Deb and I arrived on O'ahu on the evening of the 22nd to begin a major new phase of our life together. Earlier in the year I was accepted to attend the University of Hawaii at Manoa to pursue a graduate degree in Nutrition. My research emphasis will most certainly be Pacific islanders' nutrition- and lifestyle-related health issues. You might be wondering whether we'll remain permanently in the islands. The answer to that depends largely on what job offers come at the end of my program--something that we just cannot foresee at this time. We will go wherever we feel that the Lord wants us to go.
As you may have suspected, Hawaii is beautiful. By the light of our first Hawaiian sunrise I was able to identify for Deb a number of species of tropical flora: bananas, coconut palm, papaya, etc., plants that I was familiar with during my mission to Samoa and American Samoa. The tradewinds keep the warm, humid air from being stifling. I didn't miss the winter while in Samoa, I don't think I'll miss it here, either.
Honolulu, at 370,000+ people, is the largest city that I have ever lived in. The same is true for Deb, though she grew up near Tulsa, Oklahoma, where it is about as populous as Honolulu. Of course there are drawbacks to urban life, but we are hoping that we can quickly adjust.
Until we sign an apartment contract, our dear friends, Josh and Julie K, are generously hosting us. Josh is local and he and Julie have been here together for the last three years, so they are seasoned veterans on how to get by in Hawaii. So far we've applied to four apartments and have been accepted at two of them. We're going to take the one that puts us in the same complex as Josh and Julie.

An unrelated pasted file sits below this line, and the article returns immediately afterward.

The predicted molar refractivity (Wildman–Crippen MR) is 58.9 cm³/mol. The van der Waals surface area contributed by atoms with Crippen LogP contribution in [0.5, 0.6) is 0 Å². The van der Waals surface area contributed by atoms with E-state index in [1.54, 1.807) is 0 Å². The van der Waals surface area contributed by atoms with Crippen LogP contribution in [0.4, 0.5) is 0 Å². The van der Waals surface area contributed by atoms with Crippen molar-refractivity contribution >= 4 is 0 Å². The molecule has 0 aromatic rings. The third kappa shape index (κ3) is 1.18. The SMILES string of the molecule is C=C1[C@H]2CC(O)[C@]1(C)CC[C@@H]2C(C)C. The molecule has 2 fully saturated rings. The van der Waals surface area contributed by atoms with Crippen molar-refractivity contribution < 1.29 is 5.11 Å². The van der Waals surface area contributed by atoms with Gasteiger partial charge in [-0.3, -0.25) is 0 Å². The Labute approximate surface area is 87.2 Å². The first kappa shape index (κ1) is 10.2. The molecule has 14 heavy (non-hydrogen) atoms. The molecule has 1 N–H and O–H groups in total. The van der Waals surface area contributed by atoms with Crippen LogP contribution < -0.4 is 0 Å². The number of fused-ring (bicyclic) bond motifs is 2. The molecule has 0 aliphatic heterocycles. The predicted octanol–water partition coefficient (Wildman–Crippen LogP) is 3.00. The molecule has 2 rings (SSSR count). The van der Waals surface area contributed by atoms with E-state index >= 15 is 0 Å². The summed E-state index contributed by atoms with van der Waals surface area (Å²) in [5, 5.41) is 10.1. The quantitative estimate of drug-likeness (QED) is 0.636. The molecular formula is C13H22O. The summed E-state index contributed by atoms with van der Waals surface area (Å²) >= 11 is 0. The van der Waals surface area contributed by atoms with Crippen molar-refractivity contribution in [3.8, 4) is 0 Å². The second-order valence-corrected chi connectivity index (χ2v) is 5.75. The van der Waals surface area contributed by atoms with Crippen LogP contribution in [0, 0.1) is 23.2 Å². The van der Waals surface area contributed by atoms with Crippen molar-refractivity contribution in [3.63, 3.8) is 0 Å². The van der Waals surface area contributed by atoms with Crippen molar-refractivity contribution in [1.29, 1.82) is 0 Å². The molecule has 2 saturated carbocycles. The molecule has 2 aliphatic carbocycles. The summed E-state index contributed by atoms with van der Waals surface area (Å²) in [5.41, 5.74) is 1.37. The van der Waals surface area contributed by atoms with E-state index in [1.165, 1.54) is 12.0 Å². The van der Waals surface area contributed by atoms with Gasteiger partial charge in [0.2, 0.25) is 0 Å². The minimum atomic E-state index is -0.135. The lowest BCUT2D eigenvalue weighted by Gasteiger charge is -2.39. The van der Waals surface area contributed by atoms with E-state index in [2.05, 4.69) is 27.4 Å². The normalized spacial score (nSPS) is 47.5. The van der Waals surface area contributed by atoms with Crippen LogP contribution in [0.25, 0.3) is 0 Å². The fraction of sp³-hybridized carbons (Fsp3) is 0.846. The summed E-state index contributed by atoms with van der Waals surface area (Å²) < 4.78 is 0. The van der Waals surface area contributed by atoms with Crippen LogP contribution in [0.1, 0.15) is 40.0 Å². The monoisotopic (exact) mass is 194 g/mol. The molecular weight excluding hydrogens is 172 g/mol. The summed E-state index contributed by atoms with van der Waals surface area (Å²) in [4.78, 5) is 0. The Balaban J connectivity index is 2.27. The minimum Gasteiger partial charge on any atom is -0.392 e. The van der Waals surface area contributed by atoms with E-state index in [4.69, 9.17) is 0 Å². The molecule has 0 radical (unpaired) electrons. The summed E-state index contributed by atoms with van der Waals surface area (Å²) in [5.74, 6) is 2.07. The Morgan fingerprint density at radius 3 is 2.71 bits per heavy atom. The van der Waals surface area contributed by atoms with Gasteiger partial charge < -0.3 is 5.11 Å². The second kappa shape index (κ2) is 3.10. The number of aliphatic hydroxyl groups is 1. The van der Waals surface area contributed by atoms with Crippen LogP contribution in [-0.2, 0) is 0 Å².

Since our focus is on settling in, we haven't done much by way of tourism, though we did visit the National Cemetery of the Pacific, which is a "memorial to those men and women who served in the United States Armed Forces." The cemetery grounds were both solemn and beautiful, filled as they were with many different tropical flowers and trees. The cemetery is huge, making it a humbling experience to think that so many have sacrificed so much to ensure the continuance of our precious liberties as established and vouchsafed in the United States Constitution.
On Sunday we went with Josh and Julie to the Lanakila Ward (congregation) of The Church of Jesus Christ of Latter-day Saints. We felt instantly welcome, though we were little more than complete strangers. The powerful sense of community amongst fellow Mormons is one of the reasons I am grateful to be a member of the Church. In addition to making us feel welcome at their Sabbath services, some of the ward members offered leads to apartments and jobs.
On Monday, we met again with some of the young couples and their children from the ward for a group family night and potluck dinner. Again, as on Sunday, Deb and I were made to feel very welcome as possible new additions to the Lanakila Ward. The ward members are so very diverse: there are many different cultural backgrounds represented, yet the unity in Christ is remarkable.